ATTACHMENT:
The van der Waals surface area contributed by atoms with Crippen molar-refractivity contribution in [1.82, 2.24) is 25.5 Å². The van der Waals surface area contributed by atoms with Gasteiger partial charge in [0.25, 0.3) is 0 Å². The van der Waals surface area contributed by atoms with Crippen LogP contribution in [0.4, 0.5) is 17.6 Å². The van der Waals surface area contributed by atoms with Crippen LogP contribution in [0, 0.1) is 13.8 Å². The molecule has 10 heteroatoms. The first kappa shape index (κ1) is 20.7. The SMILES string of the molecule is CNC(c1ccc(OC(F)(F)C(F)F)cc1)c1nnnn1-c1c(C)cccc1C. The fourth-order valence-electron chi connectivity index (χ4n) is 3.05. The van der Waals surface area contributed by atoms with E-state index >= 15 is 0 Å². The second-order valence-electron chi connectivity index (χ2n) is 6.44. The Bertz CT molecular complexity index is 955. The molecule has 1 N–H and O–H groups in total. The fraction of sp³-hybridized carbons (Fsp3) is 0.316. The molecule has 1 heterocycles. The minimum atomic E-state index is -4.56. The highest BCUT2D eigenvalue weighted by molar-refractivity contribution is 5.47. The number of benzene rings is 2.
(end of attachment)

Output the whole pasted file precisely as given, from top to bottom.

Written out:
The van der Waals surface area contributed by atoms with Crippen molar-refractivity contribution in [1.82, 2.24) is 25.5 Å². The van der Waals surface area contributed by atoms with Gasteiger partial charge in [0.25, 0.3) is 0 Å². The van der Waals surface area contributed by atoms with Crippen LogP contribution in [0.4, 0.5) is 17.6 Å². The van der Waals surface area contributed by atoms with Crippen LogP contribution in [0, 0.1) is 13.8 Å². The molecule has 10 heteroatoms. The first kappa shape index (κ1) is 20.7. The SMILES string of the molecule is CNC(c1ccc(OC(F)(F)C(F)F)cc1)c1nnnn1-c1c(C)cccc1C. The fourth-order valence-electron chi connectivity index (χ4n) is 3.05. The van der Waals surface area contributed by atoms with E-state index >= 15 is 0 Å². The second-order valence-electron chi connectivity index (χ2n) is 6.44. The Bertz CT molecular complexity index is 955. The molecule has 1 N–H and O–H groups in total. The fraction of sp³-hybridized carbons (Fsp3) is 0.316. The molecule has 1 heterocycles. The minimum atomic E-state index is -4.56. The highest BCUT2D eigenvalue weighted by molar-refractivity contribution is 5.47. The number of benzene rings is 2.